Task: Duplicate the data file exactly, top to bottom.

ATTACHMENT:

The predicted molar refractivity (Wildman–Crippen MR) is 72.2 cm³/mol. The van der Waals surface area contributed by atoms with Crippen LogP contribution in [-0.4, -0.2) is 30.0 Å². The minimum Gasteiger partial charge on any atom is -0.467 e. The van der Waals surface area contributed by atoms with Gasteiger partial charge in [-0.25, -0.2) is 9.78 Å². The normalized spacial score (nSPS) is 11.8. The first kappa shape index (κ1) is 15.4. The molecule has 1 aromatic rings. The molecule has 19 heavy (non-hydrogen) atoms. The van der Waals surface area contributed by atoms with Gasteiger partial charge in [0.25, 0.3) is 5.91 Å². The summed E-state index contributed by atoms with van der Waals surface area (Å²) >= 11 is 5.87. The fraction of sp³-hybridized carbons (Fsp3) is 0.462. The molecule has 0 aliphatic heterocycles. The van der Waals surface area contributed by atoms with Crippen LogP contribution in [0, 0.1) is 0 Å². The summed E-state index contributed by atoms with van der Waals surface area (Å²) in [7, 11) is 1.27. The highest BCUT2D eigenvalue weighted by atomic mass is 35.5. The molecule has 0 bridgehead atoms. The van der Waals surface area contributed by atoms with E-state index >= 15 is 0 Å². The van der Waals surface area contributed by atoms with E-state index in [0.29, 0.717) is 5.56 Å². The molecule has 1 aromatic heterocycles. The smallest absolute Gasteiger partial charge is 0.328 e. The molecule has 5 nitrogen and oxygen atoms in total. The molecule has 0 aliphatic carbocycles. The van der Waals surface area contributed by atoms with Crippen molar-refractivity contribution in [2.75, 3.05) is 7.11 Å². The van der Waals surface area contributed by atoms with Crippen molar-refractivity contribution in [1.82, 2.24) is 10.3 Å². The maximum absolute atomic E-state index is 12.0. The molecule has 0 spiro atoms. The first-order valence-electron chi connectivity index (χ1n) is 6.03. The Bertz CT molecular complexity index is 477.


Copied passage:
The predicted molar refractivity (Wildman–Crippen MR) is 72.2 cm³/mol. The van der Waals surface area contributed by atoms with Crippen LogP contribution in [-0.4, -0.2) is 30.0 Å². The minimum Gasteiger partial charge on any atom is -0.467 e. The van der Waals surface area contributed by atoms with Gasteiger partial charge in [-0.25, -0.2) is 9.78 Å². The normalized spacial score (nSPS) is 11.8. The first kappa shape index (κ1) is 15.4. The molecule has 1 aromatic rings. The molecule has 19 heavy (non-hydrogen) atoms. The van der Waals surface area contributed by atoms with Gasteiger partial charge in [0.25, 0.3) is 5.91 Å². The summed E-state index contributed by atoms with van der Waals surface area (Å²) >= 11 is 5.87. The fraction of sp³-hybridized carbons (Fsp3) is 0.462. The molecule has 0 aliphatic heterocycles. The van der Waals surface area contributed by atoms with Crippen LogP contribution in [0, 0.1) is 0 Å². The summed E-state index contributed by atoms with van der Waals surface area (Å²) in [7, 11) is 1.27. The highest BCUT2D eigenvalue weighted by atomic mass is 35.5. The molecule has 0 bridgehead atoms. The van der Waals surface area contributed by atoms with E-state index >= 15 is 0 Å². The van der Waals surface area contributed by atoms with E-state index in [0.29, 0.717) is 5.56 Å². The molecule has 1 aromatic heterocycles. The smallest absolute Gasteiger partial charge is 0.328 e. The molecule has 5 nitrogen and oxygen atoms in total. The molecule has 0 aliphatic carbocycles. The van der Waals surface area contributed by atoms with Crippen molar-refractivity contribution in [2.75, 3.05) is 7.11 Å². The van der Waals surface area contributed by atoms with Crippen molar-refractivity contribution in [1.82, 2.24) is 10.3 Å². The maximum absolute atomic E-state index is 12.0. The molecule has 0 spiro atoms. The first-order valence-electron chi connectivity index (χ1n) is 6.03. The Bertz CT molecular complexity index is 477.